Riverside basketball player Kevin Kuntz learned last year that talent alone doesn’t win games.
The third-year starter and his veteran teammates are attempting to remedy the situation with togetherness and hard work.
Last year, although the Rams finished fourth in the Northeast A League, they were only 9-12 during the season and were eliminated in the first round of league playoffs.
This year the team has discovered that to succeed Riverside’s game must be more than Keith Cook and Kuntz, who averaged 14.0 and 12.8 points, respectively, last season.
“I felt we really underachieved last year,” said Kuntz. “Ability-wise we had the best team in league but never proved it to anybody.”
Part of the reason, he admits, was the fact that he was worried about outscoring Cook. This year that rivalry is behind them.
“We’re a lot more mature, a lot tighter,” Kuntz said of this year’s team, which includes a half-dozen returnees. “If I don’t score, it’s no big deal. I’ll help the team by rebounding or passing.”
Cook still runs the point, and Kuntz still likes the thought of shooting from outside, but the 6-foot4 post player has learned he is more valuable in the post if Riverside is to prosper.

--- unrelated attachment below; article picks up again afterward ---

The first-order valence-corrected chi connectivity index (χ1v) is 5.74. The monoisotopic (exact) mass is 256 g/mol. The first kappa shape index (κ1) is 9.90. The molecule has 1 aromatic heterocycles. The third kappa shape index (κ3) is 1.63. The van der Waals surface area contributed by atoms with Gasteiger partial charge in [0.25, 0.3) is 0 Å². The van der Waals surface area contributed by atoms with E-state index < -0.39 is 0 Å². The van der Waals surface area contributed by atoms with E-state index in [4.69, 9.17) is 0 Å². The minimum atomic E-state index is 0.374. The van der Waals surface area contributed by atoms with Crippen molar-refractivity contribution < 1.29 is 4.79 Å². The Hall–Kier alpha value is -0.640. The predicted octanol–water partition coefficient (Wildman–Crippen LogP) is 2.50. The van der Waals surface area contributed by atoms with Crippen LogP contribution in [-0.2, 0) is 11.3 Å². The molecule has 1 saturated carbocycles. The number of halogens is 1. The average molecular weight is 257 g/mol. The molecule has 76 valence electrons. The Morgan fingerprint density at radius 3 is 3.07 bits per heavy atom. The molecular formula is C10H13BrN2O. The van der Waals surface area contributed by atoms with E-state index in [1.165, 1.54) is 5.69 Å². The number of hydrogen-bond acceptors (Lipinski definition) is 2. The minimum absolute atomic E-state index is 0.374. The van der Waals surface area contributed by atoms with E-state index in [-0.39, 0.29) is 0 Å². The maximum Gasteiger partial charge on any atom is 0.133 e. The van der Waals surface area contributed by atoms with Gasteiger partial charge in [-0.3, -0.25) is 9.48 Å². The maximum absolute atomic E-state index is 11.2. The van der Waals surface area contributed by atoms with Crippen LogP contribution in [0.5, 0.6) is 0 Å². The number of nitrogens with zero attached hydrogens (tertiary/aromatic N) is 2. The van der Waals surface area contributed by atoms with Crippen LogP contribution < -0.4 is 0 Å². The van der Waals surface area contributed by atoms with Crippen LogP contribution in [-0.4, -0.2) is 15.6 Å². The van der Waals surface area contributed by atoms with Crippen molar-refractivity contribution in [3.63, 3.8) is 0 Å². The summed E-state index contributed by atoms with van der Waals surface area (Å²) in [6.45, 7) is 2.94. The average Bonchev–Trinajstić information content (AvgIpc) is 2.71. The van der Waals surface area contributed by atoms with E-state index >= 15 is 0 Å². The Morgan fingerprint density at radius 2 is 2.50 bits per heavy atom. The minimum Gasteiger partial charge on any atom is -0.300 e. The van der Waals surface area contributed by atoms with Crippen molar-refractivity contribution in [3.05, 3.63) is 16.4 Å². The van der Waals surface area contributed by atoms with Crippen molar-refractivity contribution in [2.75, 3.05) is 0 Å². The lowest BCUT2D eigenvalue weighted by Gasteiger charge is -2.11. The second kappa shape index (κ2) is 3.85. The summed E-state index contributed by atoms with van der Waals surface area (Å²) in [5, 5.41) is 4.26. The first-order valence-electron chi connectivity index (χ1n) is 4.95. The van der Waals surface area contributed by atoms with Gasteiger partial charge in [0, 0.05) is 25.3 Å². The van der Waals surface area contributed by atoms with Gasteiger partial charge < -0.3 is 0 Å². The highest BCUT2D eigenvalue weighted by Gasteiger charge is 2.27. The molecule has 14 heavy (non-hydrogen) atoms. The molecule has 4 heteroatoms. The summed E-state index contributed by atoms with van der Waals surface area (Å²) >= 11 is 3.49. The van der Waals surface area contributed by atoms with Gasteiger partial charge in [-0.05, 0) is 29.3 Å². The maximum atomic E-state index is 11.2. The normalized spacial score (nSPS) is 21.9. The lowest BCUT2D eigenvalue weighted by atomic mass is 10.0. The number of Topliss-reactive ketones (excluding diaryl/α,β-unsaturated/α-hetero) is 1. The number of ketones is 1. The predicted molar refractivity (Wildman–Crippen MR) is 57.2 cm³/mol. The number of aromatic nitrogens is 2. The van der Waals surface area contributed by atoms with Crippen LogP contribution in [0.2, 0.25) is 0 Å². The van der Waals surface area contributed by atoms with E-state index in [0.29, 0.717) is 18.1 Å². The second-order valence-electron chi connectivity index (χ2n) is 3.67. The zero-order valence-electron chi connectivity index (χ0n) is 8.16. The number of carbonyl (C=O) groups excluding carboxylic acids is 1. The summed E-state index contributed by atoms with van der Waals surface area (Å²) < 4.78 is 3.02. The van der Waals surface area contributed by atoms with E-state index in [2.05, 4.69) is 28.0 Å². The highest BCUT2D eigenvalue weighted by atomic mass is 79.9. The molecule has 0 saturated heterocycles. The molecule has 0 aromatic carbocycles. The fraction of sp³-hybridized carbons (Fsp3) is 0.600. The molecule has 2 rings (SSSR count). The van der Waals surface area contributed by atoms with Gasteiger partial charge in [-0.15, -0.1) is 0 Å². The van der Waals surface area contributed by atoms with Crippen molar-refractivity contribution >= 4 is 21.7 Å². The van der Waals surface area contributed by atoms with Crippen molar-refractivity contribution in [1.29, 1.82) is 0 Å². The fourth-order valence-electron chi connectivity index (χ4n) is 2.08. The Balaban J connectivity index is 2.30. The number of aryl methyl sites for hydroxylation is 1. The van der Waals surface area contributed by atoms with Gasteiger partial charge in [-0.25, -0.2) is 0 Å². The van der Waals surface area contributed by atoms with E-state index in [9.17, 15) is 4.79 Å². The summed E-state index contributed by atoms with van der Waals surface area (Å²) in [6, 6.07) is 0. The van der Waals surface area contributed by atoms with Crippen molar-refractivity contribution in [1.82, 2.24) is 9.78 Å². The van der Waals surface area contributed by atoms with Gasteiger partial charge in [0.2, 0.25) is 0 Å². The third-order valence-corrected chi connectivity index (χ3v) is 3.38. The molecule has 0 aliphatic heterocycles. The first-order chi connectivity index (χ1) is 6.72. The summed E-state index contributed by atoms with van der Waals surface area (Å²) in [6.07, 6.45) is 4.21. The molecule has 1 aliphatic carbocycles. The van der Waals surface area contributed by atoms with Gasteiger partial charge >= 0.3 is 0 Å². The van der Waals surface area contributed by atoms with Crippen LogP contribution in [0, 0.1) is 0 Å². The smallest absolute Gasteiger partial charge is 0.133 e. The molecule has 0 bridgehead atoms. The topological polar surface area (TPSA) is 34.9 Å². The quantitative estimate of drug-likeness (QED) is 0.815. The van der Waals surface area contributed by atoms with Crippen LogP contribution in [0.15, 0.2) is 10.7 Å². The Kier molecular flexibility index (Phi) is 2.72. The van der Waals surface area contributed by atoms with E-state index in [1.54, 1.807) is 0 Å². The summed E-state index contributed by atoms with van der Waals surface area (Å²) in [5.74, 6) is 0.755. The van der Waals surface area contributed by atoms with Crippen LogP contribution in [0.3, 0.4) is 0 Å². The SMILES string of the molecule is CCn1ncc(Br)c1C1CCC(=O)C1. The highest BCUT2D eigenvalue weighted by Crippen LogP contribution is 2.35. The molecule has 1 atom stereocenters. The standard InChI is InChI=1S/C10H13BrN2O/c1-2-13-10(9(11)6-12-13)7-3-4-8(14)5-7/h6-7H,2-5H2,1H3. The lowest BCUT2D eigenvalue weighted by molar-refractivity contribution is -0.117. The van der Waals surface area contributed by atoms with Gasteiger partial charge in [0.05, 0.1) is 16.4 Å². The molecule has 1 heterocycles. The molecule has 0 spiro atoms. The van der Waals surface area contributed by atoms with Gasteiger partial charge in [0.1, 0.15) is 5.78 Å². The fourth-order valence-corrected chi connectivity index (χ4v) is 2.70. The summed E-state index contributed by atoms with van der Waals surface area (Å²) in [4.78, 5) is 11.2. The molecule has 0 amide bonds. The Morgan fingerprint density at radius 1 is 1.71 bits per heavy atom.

“It’s nice shooting threes, and I can still do that, but not as much,” said Kuntz. “Coach (Brent) Monroe thinks I can dominate the league inside, and so do I.”
A spring and summer spent playing with various athletes in several tournaments taught him that there is more to the game than getting points.
Kuntz and Cook attended a Superstar Camp at the University of California, Santa Barbara. It featured 400 of the country’s better basketball players.
“I found out what it was like to play against the big boys,” he said. “It was humbling.”
He realized the importance of fulltime hustle, rebounding and chasing loose balls.
“Most of all it taught me how to get stronger,” said Kuntz. “I lifted a lot of weights this fall.”
The Rams have defeated two Frontier League foes in preseason and have won four of six Northeast A League games to already nearly equal last year’s record.
Kuntz and Cook are still getting their points, this year, averaging 16.0 and 15.3 points respectively. They are scarcely the whole show, however, with fellow posts Kasey Ahrens and Joe Gannon scoring in double figuresas as well.
All four have scored more than 20 points in a game, with Kuntz’s high of 28 coming against Colville.
League losses have come to two other challengers, Medical Lake, which lost for the first time last weekend, and Freeman, which lost Saturday a night after beating the Rams.
“We didn’t play well. It was probably our worst game all year,” said Kuntz of the loss to Medical Lake..
“We didn’t run our offense, the defense broke down, and worst of all we didn’t rebound.”
All those problems are things that Riverside must remedy if the team is to finish higher than fourth in the Northeast A.
“We want a league title for Mr. Monroe. He’s done a lot for us,” said Kuntz.
“I could score zero points and if we go to state, I’d be as happy as ever.”